British itv series "Victoria"

stevev

Ad Honorem
Apr 2017
2,869
Las Vegas, NV USA
#31
The first episode of the the third season aired in the US yesterday. The first thing I noticed was that Lord Palmerston, while correctly arrogant , was hardly a man of his true age (64 in 1848). He looked more like
this:


Victoria looked very pregnant and she was pregnant most of the time by midcentury. In general these were perilous times for royalty and King Louis Philippe did hightail it to Britain again. I say again because he look refuge there during the first French Revolution before he was king. The problem is he looked completely different than the Louis Philippe in a previous Season 2 episode which historically was 6 years earlier.I guess that actor wasn't available.

In general there were no major historic misrepresentations that I found except for good looking actors for not necessarily good looking people. I thought the Victoria on the follow up show about about Victoria's wedding looked much more like the real young queen probably looked.

Any comments?
 
Last edited:
Oct 2018
1,209
Adelaide south Australia
#33
I urge anyone interested in the life and times of Queen Victoria to read "The Victorians" by A N Wilson. It' a fairly thicks tome, but well worth the effort.

Be interesting to see how the series treats her relationship with her servants John Brown. and "The Munshi" ,Abdul Karim.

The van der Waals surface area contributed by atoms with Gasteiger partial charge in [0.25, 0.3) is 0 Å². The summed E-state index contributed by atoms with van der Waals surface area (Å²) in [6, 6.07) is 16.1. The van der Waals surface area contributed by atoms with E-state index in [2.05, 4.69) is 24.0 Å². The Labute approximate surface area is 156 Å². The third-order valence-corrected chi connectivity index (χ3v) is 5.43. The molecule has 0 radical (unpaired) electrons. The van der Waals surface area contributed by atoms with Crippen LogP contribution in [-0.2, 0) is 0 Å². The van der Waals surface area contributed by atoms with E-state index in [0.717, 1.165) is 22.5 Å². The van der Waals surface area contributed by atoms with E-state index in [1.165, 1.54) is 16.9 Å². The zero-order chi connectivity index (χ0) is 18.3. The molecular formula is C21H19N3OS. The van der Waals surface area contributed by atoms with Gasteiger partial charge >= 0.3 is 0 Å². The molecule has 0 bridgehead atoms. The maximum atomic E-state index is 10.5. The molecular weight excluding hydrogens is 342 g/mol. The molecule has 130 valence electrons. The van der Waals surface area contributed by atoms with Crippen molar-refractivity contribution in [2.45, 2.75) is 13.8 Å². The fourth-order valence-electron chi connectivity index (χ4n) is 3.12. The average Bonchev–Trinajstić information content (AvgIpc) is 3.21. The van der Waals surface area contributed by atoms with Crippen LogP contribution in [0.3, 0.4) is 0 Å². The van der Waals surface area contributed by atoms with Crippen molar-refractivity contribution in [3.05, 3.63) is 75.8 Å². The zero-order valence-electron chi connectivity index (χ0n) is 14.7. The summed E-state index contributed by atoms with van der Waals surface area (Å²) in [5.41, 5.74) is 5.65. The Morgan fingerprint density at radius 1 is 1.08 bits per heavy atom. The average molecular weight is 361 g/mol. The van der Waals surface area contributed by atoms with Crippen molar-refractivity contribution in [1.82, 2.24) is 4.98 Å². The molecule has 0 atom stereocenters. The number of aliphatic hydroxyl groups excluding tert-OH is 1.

.
The Victorians

A. N. Wilson
W.W. Norton, 2004 - History - 724 pages
4 Reviews

The nineteenth century saw greater changes than any previous era: in the ways nations and societies were organized, in scientific knowledge, and in nonreligious intellectual development. The crucial players in this drama were the British, who invented both capitalism and imperialism and were incomparably the richest, most important investors in the developing world. In this sense, England's position has strong resemblances to America's in the late twentieth century.

As one of our most accomplished biographers and novelists, A. N. Wilson has a keen eye for a good story, and in this spectacular work he singles out those writers, statesmen, scientists, philosophers, and soldiers whose lives illuminate so grand and revolutionary a history: Darwin, Marx, Gladstone, Christina Rossetti, Gordon, Cardinal Newman, George Eliot, Kipling. Wilson's accomplishment in this book is to explain through these signature lives how Victorian England started a revolution that still hasn't ended.
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User Review - AlCracka - LibraryThing
Comes highly recommended...I'm told not to be intimidated by its length, as it moves quickly, and it ties Victorian novels in a lot, which I love. Read full review
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User Review - John_Vaughan - LibraryThing
Andrew Norman Wilson wrote a book Eminent Victorians and so did Lytton Strachey, but in the early 1900s, thereby confirming Strachey as an Eminent Victorian himself. However Wilson’s prose makes for ... Read full review
 

stevev

Ad Honorem
Apr 2017
2,869
Las Vegas, NV USA
#34
In season 3 episode 2 we see the climax of the Chartist uprising. Actual history indicates it was less violent than depicted. Victoria gave birth in March and the demonstrations were in April. About 30,000 Chartists showed up. 100,000 were expected. They were confined to south of the Thames and later delivered their demands to Parliament through the back door. Nothing much changed and the movement died out because of lack support from the growing middle class. The royal family did leave for the Isle of Wight without protest before the crowds came. The King of France never stayed in the Palace. There was no cache of rifles and if there were, Palmerston didn't do it:oops: